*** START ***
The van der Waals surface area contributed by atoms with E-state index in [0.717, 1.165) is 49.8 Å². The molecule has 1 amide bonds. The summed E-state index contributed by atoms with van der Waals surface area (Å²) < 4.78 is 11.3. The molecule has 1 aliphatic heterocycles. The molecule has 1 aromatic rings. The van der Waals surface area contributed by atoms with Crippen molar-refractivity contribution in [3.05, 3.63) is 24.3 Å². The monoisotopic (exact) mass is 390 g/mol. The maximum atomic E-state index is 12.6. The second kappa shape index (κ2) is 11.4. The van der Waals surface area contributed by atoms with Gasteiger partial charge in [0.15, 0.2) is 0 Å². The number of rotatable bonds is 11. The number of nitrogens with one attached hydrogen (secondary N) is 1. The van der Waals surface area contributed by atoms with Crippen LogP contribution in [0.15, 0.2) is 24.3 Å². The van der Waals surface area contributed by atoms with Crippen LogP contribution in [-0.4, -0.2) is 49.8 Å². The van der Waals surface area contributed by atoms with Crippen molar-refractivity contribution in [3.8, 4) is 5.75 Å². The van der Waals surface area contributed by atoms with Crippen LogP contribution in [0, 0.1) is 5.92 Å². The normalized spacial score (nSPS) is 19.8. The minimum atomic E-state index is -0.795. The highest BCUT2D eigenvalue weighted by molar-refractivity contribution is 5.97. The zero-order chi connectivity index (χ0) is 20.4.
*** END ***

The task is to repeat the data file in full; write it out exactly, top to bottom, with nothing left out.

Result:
The van der Waals surface area contributed by atoms with E-state index in [0.717, 1.165) is 49.8 Å². The molecule has 1 amide bonds. The summed E-state index contributed by atoms with van der Waals surface area (Å²) < 4.78 is 11.3. The molecule has 1 aliphatic heterocycles. The molecule has 1 aromatic rings. The van der Waals surface area contributed by atoms with Crippen molar-refractivity contribution in [3.05, 3.63) is 24.3 Å². The monoisotopic (exact) mass is 390 g/mol. The maximum atomic E-state index is 12.6. The second kappa shape index (κ2) is 11.4. The van der Waals surface area contributed by atoms with Gasteiger partial charge in [0.15, 0.2) is 0 Å². The number of rotatable bonds is 11. The number of nitrogens with one attached hydrogen (secondary N) is 1. The van der Waals surface area contributed by atoms with Crippen LogP contribution in [0.15, 0.2) is 24.3 Å². The van der Waals surface area contributed by atoms with Crippen LogP contribution in [-0.4, -0.2) is 49.8 Å². The van der Waals surface area contributed by atoms with Crippen molar-refractivity contribution in [3.8, 4) is 5.75 Å². The van der Waals surface area contributed by atoms with Crippen LogP contribution in [0, 0.1) is 5.92 Å². The normalized spacial score (nSPS) is 19.8. The minimum atomic E-state index is -0.795. The highest BCUT2D eigenvalue weighted by molar-refractivity contribution is 5.97. The zero-order chi connectivity index (χ0) is 20.4.